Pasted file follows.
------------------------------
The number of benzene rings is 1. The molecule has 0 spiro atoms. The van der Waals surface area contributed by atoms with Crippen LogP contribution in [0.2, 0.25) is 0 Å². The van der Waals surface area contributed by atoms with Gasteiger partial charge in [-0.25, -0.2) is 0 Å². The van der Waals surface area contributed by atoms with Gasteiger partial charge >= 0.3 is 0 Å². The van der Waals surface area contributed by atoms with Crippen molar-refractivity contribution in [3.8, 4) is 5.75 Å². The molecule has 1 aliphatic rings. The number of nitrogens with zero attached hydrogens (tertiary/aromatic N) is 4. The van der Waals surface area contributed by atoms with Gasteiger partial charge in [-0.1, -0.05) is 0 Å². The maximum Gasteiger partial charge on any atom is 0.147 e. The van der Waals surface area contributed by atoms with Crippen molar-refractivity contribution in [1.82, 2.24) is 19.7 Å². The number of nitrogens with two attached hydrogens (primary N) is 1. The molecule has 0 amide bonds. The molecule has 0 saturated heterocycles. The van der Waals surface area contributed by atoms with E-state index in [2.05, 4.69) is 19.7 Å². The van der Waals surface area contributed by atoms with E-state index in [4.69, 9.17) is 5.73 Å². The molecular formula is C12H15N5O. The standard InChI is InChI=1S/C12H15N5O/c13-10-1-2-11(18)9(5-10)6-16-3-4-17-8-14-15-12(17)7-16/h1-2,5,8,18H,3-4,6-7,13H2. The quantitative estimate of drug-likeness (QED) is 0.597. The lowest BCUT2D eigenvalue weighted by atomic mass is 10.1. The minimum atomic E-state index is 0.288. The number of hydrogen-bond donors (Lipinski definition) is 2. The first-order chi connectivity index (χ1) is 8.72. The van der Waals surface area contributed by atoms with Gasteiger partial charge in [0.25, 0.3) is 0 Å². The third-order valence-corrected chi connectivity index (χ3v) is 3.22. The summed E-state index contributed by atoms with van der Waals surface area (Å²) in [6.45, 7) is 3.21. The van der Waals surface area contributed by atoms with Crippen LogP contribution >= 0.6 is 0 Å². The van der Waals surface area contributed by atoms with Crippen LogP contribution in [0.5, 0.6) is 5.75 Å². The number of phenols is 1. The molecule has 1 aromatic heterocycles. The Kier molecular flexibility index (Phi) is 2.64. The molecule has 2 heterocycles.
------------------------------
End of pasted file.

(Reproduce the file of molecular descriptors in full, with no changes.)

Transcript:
The number of benzene rings is 1. The molecule has 0 spiro atoms. The van der Waals surface area contributed by atoms with Crippen LogP contribution in [0.2, 0.25) is 0 Å². The van der Waals surface area contributed by atoms with Gasteiger partial charge in [-0.25, -0.2) is 0 Å². The van der Waals surface area contributed by atoms with Gasteiger partial charge >= 0.3 is 0 Å². The van der Waals surface area contributed by atoms with Crippen molar-refractivity contribution in [3.8, 4) is 5.75 Å². The molecule has 1 aliphatic rings. The number of nitrogens with zero attached hydrogens (tertiary/aromatic N) is 4. The van der Waals surface area contributed by atoms with Gasteiger partial charge in [-0.1, -0.05) is 0 Å². The maximum Gasteiger partial charge on any atom is 0.147 e. The van der Waals surface area contributed by atoms with Crippen molar-refractivity contribution in [1.82, 2.24) is 19.7 Å². The number of nitrogens with two attached hydrogens (primary N) is 1. The molecule has 0 amide bonds. The molecule has 0 saturated heterocycles. The van der Waals surface area contributed by atoms with E-state index in [2.05, 4.69) is 19.7 Å². The van der Waals surface area contributed by atoms with E-state index in [4.69, 9.17) is 5.73 Å². The molecular formula is C12H15N5O. The standard InChI is InChI=1S/C12H15N5O/c13-10-1-2-11(18)9(5-10)6-16-3-4-17-8-14-15-12(17)7-16/h1-2,5,8,18H,3-4,6-7,13H2. The quantitative estimate of drug-likeness (QED) is 0.597. The lowest BCUT2D eigenvalue weighted by atomic mass is 10.1. The minimum atomic E-state index is 0.288. The number of hydrogen-bond donors (Lipinski definition) is 2. The first-order chi connectivity index (χ1) is 8.72. The van der Waals surface area contributed by atoms with Gasteiger partial charge in [0.25, 0.3) is 0 Å². The third-order valence-corrected chi connectivity index (χ3v) is 3.22. The summed E-state index contributed by atoms with van der Waals surface area (Å²) in [6.45, 7) is 3.21. The van der Waals surface area contributed by atoms with Crippen LogP contribution >= 0.6 is 0 Å². The van der Waals surface area contributed by atoms with Crippen LogP contribution in [0.5, 0.6) is 5.75 Å². The number of phenols is 1. The molecule has 1 aromatic heterocycles. The Kier molecular flexibility index (Phi) is 2.64. The molecule has 2 heterocycles.